God wanted to include Moses, His servant, in accomplishing His plan. As a result, Moses drew even closer to the heart and mind of God. God did not change through Moses’ prayers; He embarked on a different course of action based on Moses’ proper response. And this action was entirely in keeping with His unchanging nature—with what He had always intended to do.
Getting in on God’s Act
Having looked at two biblical accounts focusing on prayer, let’s look further at prayer’s purpose and function. Is it a means, if done properly, of assuring that we will receive from God whatever we request? If so, then suddenly the fate of the world would fall into our hands. And even the wisest of us is apt at times to pray for things that would do us or others harm. No, God does not relinquish, for even a moment, His wise providential care of His creation to the prayers of mortals.
To say this does not relegate prayer to a meaningless exercise. Rather, we preserve the absolute sovereignty of God, who established prayer as part of His providence. By providence we refer to the governance and care of all creation by the Creator, who guides it to His intended goal (Daniel 4:34–35; Col. 1:16–17).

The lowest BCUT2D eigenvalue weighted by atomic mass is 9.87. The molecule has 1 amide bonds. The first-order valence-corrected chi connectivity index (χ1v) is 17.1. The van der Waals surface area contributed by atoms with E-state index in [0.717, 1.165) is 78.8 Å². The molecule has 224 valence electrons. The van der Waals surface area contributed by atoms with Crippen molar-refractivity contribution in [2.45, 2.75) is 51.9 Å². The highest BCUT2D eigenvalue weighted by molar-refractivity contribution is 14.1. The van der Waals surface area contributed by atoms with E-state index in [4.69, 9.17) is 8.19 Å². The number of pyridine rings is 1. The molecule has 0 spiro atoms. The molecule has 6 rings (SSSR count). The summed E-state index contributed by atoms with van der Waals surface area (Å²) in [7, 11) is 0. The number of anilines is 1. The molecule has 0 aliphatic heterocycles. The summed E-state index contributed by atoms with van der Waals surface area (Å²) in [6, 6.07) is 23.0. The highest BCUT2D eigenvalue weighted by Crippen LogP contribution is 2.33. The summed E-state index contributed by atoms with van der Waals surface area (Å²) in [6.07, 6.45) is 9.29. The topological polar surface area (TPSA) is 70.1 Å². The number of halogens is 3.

When God introduced prayer into the equation, He did not alter His appointed ends; He ordained that prayer should be the means to some of those ends, much in the same way I might ask my son to help me assemble his bike. I would do it without his help, and I certainly don’t need his help (in many ways it would be easier without it!). But I know it will benefit him, give him a greater sense of ownership and responsibility, and teach him how to follow instructions. I not only want to give my son a bike, I attempt to turn it into a profitable experience for him.
Consequently, prayer should not be viewed as getting what we want, but as God achieving what He wants through us. God does not need our prayers (Acts 17:25–27). He has chosen to meaningfully engage His people, for their own benefit, in the process of accomplishing His goals.